Friday, June 16, 2017

Harry 20 on the High Rock

Harry 20 on the High Rock
Alan Davis (art) and Gerry Finley-Day (story)
2000 AD / Rebellion, August 2010

'Harry 20 on the High Rock' first appeared in the 23 October, 1982 issue ('Prog') 287 of 2000 AD. It ran in periodic fashion, sharing space with features like Judge Dredd, Robo Hunter, Time Twisters, Ace Trucking Co., and Rogue Trooper, until Prog 307 (12 March 1983)

This trade paperback compiles all of the episodes, along with a sketch section.

The story takes place in the near future, when all criminals are housed in a massive orbiting prison, known as the High Rock. Every one of the 10,000 inmates are known by their first name and the number of years in their sentence. After getting convicted of smuggling food to a humanitarian group in the Equatorial Zone of Earth, Harry Thompson is sentenced to 20 years on the High Rock, hence the 'Harry 20' moniker.

The High Rock is run by the feared Warden Worldwise, who has the freedom to impose any policy he so desires. Discipline is strict, with infractions earning a prompt beatdown from the sadistic guards. Inmates who cross the line can find themselves dispatched to the 'gravy train', a work detail in which inmates are given thin spacesuits and tasked with chipping ice off of the vents on the exterior of the Rock.

Needless to say, Harry 20 has every intention of escaping the High Rock, and he's willing to take his share of beatings if it brings him closer to his goal. But Warden Worldwise and the prison guards aren't the only obstacles Harry must overcome if he is to have any hope of succeeding. Other inmates - notably Big Red, the most dangerous and homicidal of all the Rock's prisoners - have it in for Harry 20.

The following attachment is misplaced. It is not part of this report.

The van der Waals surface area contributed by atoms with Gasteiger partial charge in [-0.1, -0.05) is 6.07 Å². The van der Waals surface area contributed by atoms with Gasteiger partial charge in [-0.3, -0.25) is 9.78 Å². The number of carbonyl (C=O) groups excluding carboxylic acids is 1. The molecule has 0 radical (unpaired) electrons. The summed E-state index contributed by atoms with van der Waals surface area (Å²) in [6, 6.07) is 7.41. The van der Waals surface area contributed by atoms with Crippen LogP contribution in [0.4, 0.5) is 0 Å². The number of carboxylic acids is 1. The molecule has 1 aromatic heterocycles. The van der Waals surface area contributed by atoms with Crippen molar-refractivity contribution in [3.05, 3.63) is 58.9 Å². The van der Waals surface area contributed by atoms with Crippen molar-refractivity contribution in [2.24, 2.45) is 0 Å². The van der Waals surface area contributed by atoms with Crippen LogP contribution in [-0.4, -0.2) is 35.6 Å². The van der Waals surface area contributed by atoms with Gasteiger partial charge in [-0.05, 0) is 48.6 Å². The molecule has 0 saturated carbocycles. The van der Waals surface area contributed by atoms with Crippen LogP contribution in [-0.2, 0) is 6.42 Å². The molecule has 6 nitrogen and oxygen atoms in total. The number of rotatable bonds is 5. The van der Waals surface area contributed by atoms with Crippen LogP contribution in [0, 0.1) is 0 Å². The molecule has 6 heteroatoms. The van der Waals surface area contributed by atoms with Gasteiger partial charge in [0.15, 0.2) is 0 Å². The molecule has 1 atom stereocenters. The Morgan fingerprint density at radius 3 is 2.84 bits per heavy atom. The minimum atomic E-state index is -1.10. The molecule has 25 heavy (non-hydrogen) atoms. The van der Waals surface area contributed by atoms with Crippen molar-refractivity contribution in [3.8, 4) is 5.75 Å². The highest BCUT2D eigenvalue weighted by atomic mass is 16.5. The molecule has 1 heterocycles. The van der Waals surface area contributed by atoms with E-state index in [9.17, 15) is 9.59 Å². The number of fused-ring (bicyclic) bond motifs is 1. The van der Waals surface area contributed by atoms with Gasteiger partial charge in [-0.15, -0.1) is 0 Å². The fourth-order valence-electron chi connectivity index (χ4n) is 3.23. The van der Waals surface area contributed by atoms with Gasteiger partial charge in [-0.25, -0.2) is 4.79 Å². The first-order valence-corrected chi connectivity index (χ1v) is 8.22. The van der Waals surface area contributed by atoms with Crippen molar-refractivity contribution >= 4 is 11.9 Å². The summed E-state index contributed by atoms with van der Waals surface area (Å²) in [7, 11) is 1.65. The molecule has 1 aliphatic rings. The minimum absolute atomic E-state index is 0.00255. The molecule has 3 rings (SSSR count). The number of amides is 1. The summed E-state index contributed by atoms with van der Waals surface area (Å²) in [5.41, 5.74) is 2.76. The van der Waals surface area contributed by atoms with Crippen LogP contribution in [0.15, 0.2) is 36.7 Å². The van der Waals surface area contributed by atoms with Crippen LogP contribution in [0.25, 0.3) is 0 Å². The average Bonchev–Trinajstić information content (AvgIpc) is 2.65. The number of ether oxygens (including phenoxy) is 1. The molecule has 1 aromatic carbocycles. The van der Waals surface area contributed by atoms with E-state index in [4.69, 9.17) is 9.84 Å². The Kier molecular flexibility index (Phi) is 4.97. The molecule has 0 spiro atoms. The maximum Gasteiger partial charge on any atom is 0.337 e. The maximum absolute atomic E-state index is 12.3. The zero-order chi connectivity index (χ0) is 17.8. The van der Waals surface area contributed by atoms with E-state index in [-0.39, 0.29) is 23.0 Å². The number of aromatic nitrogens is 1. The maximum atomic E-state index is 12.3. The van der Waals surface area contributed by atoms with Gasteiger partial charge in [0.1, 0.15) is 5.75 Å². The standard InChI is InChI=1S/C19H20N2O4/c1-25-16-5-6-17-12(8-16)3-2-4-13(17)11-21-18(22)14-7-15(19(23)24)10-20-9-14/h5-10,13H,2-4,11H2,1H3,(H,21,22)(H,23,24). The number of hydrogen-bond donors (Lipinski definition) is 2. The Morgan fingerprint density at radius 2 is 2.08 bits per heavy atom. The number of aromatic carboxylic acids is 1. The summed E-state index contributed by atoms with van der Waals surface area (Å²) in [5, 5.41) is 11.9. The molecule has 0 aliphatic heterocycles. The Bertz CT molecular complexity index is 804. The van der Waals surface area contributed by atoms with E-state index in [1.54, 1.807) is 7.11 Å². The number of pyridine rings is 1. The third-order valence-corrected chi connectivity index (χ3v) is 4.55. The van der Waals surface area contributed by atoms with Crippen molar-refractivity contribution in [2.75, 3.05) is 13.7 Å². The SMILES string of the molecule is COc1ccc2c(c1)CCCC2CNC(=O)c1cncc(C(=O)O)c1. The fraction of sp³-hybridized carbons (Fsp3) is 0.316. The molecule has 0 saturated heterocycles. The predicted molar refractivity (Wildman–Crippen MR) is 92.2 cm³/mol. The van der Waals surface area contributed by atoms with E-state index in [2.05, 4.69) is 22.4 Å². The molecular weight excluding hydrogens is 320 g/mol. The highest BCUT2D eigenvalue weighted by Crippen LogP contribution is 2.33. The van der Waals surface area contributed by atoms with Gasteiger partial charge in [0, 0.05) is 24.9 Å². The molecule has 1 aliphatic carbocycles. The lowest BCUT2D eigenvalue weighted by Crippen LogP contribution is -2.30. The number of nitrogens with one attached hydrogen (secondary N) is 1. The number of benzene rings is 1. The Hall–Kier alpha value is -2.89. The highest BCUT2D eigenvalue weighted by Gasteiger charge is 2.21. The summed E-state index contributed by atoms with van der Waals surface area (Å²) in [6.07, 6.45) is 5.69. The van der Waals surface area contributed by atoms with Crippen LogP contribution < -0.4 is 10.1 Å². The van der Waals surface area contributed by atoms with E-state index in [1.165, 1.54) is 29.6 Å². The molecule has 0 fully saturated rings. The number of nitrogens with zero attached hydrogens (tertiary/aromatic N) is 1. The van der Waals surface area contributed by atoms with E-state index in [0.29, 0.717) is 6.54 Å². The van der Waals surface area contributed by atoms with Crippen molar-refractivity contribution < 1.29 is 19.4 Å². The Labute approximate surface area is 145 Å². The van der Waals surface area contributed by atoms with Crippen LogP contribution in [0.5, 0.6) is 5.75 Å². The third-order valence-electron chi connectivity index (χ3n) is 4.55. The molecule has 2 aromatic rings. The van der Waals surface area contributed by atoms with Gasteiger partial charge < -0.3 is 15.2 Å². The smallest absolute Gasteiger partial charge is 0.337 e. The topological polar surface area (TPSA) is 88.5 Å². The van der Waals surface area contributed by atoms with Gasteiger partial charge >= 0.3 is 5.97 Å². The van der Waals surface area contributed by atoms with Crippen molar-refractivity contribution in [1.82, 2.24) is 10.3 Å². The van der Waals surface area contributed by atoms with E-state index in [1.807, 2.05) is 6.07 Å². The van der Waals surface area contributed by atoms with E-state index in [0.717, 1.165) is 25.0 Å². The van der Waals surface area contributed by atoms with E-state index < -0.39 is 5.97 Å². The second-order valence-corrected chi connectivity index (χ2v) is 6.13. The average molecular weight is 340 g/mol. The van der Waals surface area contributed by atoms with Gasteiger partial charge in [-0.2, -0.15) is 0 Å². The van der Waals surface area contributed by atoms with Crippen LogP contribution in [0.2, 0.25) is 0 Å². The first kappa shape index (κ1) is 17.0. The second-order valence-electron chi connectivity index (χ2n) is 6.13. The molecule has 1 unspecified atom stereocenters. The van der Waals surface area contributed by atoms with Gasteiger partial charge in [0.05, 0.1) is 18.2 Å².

And needless to say, if Harry 20 is going to escape the High Rock, a high body count is definitely in the offing...............

'Harry 20 on the High Rock' is one of the best series to appear in the early years of 2000 AD. This is due to Gerry Finley-Day's script, which keeps the narrative simple and straightforward, while also working in various twists and surprises that keep the reader in suspense till the very last page. It's never entirely clear if Harry will experience a happy ending, and this keeps the story from becoming too formulaic.

'Harry 20' relies on sharp little episodes of violence to remind the reader why the High Rock is a hellhole, and why Harry needs to escape. These scenes of violence - men being hit in the face with pickaxes, chuckling guards callously gunning down inmates, or kicking inmates in the groin -  may not be all that remarkable to modern-day readers, but back in the early 80s, when the Comics Code still restricted content in many US comic books, it was another reminder of how edgy and gritty the 2000 AD lineup was.

It's also noteworthy that Gerry Finley-Day avoids imbuing his story with the sort of glib moralizing that an American comics writer would almost certainly have larded the script with. There are no extended soliloquies and musings about Injustice, or the Dehumanization of the Imprisoned, just Harry trying to stay alive long enough to make his do-or-die break for freedom.

Another factor that makes 'Harry 20' one of the best strips to appear in 2000 AD is the artwork of Alan Davis. Davis nowadays is of course a well-regarded artist for both DC and Marvel, but back in 1982, 'Harry 20' was his first major assignment, given to him when John Watkiss proved unable to come through. While a little awkward at times, his artwork does a great job of rendering the grim confines of the High Rock and the various battles and confrontations that Harry must deal with in his day-to-day life.

Summing up, 'Harry 20' stands the test of time quite well, and compares favorably to many of the comics on store shelves nowadays. Whether you're a fan who remembers those early days of 2000 AD, or someone to whom the 2000 AD lineup is new and novel, this compilation is well worth getting.

1 comment:

David Simpson said...

There's an interview with Alan Davis on his time spent drawing Harry 20, and on his other 200AD work, at

What still amazes me is that he was drawing Harry 20 and Marvelman and Captain Britain all at the same time -- that's around forty pages of full art a month.